By Gabriel Thy • Uncategorized • 20 Apr 2008

20th Century Sisters (left); 21st Century Sisters(right)

IN THE GREEK MYTHOLOGIES, the Moirai were known as the Fates, that is to say, the personification of the inescapable destiny of man. The Moirai assigned to every person his or her share in the scheme of things. Originally, only Zeus weighed out the “fate” of individuals. As the supreme ruler of Mount Olympus and of the Pantheon of gods who resided there, he upheld law, justice and morals, and this made him the spiritual leader of both gods and men.

Later there were two Fates, one at either pole of a person’s life. Finally, the familiar trio of Fates came to be accepted, each with a specific function, although different traditions have tended to blur the talents and chores of these three fates. But for our purposes, let’s work with this synopsis:

The three Moirai were Klotho, Atropos, and Lachesis. They were variously called the daughters of Zeus, Nyx alone, Erebus and Nyx, Kronus and Nyx, Oceanus and Gaea, or Ananke (Necessity) alone. Depending on the identity of their parents, they were variously called sisters of the Horai, the Keres, or Erinyes.

They were described sometimes as aged and formidable women, often lame to indicate the slow march of fate. Klotho, the youngest of the three sisters, spun the thread at the begining of one’s life.

And Lachesis, the middle sister, snipped the thread at the conclusion of one’s life. She was the apportioner, deciding how much time for life was to be allowed for each person or being. She measured the thread of life with her rod. She is also said to choose a person’s destiny after a thread was measured.. The process was absolutely unalterable, and gods as well as men and women had to submit to it.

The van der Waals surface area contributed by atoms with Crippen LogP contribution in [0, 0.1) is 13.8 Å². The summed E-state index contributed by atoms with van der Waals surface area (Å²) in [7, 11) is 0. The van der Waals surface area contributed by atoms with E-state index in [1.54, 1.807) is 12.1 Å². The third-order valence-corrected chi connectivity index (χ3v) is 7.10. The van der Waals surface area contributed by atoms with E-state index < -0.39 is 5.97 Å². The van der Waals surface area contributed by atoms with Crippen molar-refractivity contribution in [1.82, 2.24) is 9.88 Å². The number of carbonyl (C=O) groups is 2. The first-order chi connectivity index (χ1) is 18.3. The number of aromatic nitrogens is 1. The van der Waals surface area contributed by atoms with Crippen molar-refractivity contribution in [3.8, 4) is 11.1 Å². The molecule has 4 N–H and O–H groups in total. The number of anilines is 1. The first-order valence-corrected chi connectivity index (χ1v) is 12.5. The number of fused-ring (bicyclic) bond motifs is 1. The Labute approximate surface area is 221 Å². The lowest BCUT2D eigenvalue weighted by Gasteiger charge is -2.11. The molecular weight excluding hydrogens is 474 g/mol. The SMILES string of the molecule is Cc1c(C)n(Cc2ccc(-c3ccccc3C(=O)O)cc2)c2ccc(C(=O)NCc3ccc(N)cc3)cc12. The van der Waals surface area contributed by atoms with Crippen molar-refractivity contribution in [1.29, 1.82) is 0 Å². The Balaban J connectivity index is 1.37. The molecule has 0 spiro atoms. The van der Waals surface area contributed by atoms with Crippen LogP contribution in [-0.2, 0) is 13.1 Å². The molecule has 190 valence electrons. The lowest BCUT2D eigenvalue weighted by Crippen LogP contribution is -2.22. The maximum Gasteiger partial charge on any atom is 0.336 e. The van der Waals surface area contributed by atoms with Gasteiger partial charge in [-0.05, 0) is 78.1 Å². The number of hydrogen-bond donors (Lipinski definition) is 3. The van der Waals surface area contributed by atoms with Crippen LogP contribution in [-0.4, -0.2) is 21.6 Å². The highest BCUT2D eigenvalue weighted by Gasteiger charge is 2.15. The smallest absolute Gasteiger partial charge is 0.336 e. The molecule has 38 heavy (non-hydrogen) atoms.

The oldest sister, Atropos wove the thread into the fabric of one’s actions, chose the mechanism of death and ended the life of each mortal by cutting their thread with her “abhorred shears.”

As goddesses of fate, the Moirai necessarily knew the future and therefore were regarded as prophetic deities. Thus their ministers were all the soothsayers and oracles. Then as now the concept of predestination presented the usual paradoxes, since if from one’s birth he or she was destined to commit a crime, then punishment for the crime, itself preordained, place good and evil beyond human control. Yet the Erinyes unfailingly fulfilled their function in a kind of obbligato to the inexorable hum of the spindle and thwack of the loom.

For all the claims made for the immutability of fate, there were a few questionable instances in which destinies appeared to be altered. Apollo induced the Moirai to grant Admetus delivery from death, if at the hour of his death his father, mother, or wife would die for him. Some said he made the Moirai drunk in order to accomplish this.

I have painted two versions of the Moirai. They are known to me as the Mundane Moirai who posture themselves, and merely threaten fate, but like all the Greek Gods and Goddesses have proven to be mere reflections of our own vanities, each according to his or her own works and politics where life is likewise defined in false terms. Here are the fates: an early 20th century depiction, and an early 21st century depiction. Oddly enough, there is very little difference between the two depictions, no strong old school follies to mock, no contemporary embarrassments to duck, just a hundred years, or should I say, nearly a mere 144 minutes of Godtime frittered away by the Fates. Go ahead, do the math. If a thousand years is like a single day to God, then a hundred years is 144 minutes. Hmm, where have I seen that number before?

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